Leah Perrault

Leah Perrault

Perrault works in Catholic health care in Saskatoon and writes and speaks about faith. Her website is leahperrault.com. Her Register column will appear monthly.

June has been swirling its way through the world with an unbridled intensity in my world. Band concerts and ball games, kindergarten orientation and musicals, appointments that must be completed before school gives way to summer holidays. National Indigenous Peoples’ Day is offering more opportunities for building relationships, Pride flags are flying, and Juneteeth celebrates African-American emancipation from slavery.

It was quiet Saturday morning at home after several full weekends in a row. I had hoped to sleep in but the youngest was up early counting down the minutes until I got out of bed. The sun was shining in spite of a forecast for rain, and my head was an inexplicable cloud of shame. I have been practising living with joy, and so I committed to look patiently at the cloud with love.

I love the first walk out with the kids when the snow melts. Pressing on thin ice till it breaks. Wading into puddles. Dropping snow into running water to see how long it takes to break through. I love the way that spring breaks through the winter, and we feel renewed by fresh air. Mostly, I love how easy it is to taste joy on that first spring walk.

Several weeks ago, Eliot brought home a note for his school ski trip and asked if I would like to come as a chaperone. I know these requests could stop coming and I love being out on the hill, so I planned to go. I have been a snowboarder since my teens, which was surprising even two and a half decades before I could be called middle-aged. I went to be with him and his friends, and I went (without smaller children in tow) to test out if it is time for me to trade my snowboard in for skis. It is getting dangerous to risk a fall.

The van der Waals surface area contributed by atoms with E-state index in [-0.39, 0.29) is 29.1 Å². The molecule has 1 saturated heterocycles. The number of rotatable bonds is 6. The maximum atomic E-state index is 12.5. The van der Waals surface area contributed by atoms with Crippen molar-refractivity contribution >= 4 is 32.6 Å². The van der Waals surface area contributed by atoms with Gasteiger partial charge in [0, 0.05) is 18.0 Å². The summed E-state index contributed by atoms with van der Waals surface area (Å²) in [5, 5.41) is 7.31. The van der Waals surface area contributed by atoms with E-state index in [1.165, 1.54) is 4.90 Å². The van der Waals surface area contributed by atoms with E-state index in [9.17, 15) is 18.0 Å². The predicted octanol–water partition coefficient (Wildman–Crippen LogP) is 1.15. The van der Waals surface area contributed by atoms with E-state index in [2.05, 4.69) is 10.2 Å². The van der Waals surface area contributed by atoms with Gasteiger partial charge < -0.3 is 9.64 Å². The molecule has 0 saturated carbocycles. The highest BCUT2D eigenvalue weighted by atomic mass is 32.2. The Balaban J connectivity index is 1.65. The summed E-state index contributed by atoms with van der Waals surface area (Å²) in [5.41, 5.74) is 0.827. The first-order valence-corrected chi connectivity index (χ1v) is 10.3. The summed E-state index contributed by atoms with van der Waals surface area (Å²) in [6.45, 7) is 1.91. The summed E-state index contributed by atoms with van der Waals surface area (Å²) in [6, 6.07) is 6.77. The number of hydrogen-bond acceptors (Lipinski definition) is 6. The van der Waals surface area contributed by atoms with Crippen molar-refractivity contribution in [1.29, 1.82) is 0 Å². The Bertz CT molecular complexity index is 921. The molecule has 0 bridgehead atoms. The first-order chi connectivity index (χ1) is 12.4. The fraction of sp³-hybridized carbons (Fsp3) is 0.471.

When I first encountered 12 step spirituality in a room of anonymous strangers, I was introduced to “the God of our own understanding.” The concept felt foreign to me, and a little bit dangerous. What would all these people do to God with their own understanding, I worried. 

There’s a strange tenderness in harsh Prairie winters. In the midst of deep fog, the temperature swings slowly, visibility declines, ice and frost coat the roads and the windows, and the hoar frost wraps the power lines and the trees. We can easily get lost in fog, and our movement through it is reduced to wandering one miniscule and tentative step at a time, our senses attuned to the tiniest and most immediate signals of our place in space and time.  

Receiving the gift is the last stage of Advent becoming Christmas. Jesus arrives and we receive the One we have awaited. The seasons and feast days of church calendars exist not only to change the colours and routines of faith life, but also change the way we live our whole lives. We learn to practice waiting — in joyful hope — for Jesus to arrive. And this practice waiting and receiving is meant to help us get better at waiting and receiving in the rest of our lives too.

The birds took their time this fall, lingering on the Prairies longer than usual. We got more sunshine and warm days than we usually do in Saskatchewan, with autumn stretching nearly two months before the blizzards knocked us squarely into winter. Most of us aren’t ready anyway (how is anyone truly ready for six or more months of winter?). The birds did their practice flights and then took off, if late.

Presence has been swirling around me, chasing me in the fall wind, working its way through my hair. I taste it in time with friends, in singing in a choir, and in the longing to run away from what is hard.

Owning less has been a necessity and a goal as we downsized our home with our last move. And last fall, I took up the wooland.com challenge to wear the same dress for 100 days in a row. I was intrigued (as a knitter) by the prospect of wearing wool, exhausted by the choices in my closet every morning, and challenged by the impact fashion has on the environment.